When a news editor asks you to go on a gin tasting afternoon as part of the day-to-day grind, it’s one of the more glamorous jobs that can be offered up.
There have been many fun filled assignments for this reporter on the Tele, but being told to try out the new Nadar Gin made from, among other ingredients, simple grown peas is one of the best.
The home grown spirit is a product of Arbikie Distillery and five years research at Abertay University and the Hames Hutton Institute.
And the result is a sharp-tasting gin which is environmentally friendly by using all the best components of peas.
But what’s it like?
Well, when the cork came out of the clear glass bottle with an encouraging pop, it released a strong citrus aroma initially.
But a closer sniff moments later brought a perfume smell familiar with a lot of gins.
I carefully took a sip of the Nadar, which is Gaelic for nature, and let it lie on the tongue where it has a burning sensation. It was strong – really strong.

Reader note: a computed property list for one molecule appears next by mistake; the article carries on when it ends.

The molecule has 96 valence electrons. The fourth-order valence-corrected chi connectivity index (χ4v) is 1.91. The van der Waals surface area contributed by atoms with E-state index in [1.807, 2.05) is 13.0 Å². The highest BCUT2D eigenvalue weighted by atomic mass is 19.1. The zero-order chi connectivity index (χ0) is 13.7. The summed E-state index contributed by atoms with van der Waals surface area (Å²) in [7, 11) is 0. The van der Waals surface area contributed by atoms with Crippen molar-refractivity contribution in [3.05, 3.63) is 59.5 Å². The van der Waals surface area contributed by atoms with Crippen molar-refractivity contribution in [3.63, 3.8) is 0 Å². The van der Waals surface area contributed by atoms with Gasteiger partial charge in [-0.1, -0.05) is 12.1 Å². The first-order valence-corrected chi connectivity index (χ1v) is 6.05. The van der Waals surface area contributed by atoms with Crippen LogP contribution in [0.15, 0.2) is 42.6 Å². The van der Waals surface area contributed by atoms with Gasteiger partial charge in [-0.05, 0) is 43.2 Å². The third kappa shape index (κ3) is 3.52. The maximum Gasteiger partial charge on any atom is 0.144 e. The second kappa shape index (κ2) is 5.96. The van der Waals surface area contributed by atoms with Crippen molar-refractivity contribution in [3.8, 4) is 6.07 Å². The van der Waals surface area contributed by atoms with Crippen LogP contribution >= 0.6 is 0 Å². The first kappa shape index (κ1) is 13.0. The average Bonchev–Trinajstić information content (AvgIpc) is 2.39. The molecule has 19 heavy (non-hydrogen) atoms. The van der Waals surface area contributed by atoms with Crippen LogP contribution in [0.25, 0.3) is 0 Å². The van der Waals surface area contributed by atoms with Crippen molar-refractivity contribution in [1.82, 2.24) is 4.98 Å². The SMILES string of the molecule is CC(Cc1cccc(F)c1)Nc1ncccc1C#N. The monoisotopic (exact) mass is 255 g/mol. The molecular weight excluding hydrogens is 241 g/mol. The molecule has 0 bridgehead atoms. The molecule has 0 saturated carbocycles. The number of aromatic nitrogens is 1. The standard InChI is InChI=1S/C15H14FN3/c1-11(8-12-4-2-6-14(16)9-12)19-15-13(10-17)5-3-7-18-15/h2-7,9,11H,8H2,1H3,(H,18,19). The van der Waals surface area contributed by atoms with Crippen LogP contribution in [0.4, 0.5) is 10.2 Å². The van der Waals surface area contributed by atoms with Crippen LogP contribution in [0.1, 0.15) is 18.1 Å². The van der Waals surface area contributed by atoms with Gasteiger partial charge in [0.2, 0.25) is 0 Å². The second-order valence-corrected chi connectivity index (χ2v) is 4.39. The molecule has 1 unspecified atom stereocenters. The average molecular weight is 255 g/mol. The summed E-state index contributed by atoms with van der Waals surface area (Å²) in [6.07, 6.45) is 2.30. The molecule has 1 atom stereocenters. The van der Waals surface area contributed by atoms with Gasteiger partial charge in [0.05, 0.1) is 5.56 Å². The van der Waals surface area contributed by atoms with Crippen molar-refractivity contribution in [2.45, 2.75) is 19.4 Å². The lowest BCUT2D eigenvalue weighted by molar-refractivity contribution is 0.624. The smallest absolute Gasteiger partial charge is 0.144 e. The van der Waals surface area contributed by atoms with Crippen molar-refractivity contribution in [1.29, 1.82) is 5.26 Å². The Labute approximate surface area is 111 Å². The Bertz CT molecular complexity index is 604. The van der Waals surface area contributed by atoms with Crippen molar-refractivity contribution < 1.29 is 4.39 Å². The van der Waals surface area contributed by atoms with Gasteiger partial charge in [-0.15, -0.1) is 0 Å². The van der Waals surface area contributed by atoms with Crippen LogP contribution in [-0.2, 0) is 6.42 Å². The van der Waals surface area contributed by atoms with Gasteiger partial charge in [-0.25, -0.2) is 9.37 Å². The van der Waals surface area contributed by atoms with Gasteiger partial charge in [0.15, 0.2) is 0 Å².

Helping me try out the clear spirit for the afternoon was Chris Reeves, a part-time brand ambassador with Arbikie and better known in Dundee circles for helping run city hostelries Abandon Ship and Bird and Bear.
And 27-year-old Chris advised: “The best way to take it is for that first little sip to stay on the tongue for a few moments before swallowing. Then when you take the next drink it goes down better.
“The best mixer for it, we have found, is a slice of ginger with slimline tonic.
“I think it’s very earthy tasting and a bit like a pot still rum and it has a silk feel to it.
“We have made 1,000 bottles in the first batch and it is on sale on line now for £43.”
Dundee fans can sample it from Monday at Chris’s workplaces when it is unleashed on the public.
I was coaxed into taking a few more, for reporting purposes of course, with a tonic mixer and can honestly say it is a real winner of a gin. It hits the spot and there is that refreshing taste without even a slice of lemon or lime to help the drink on its way.
After my tasting it was time for home and the strong winds had me wobbling, or was it the Nadar?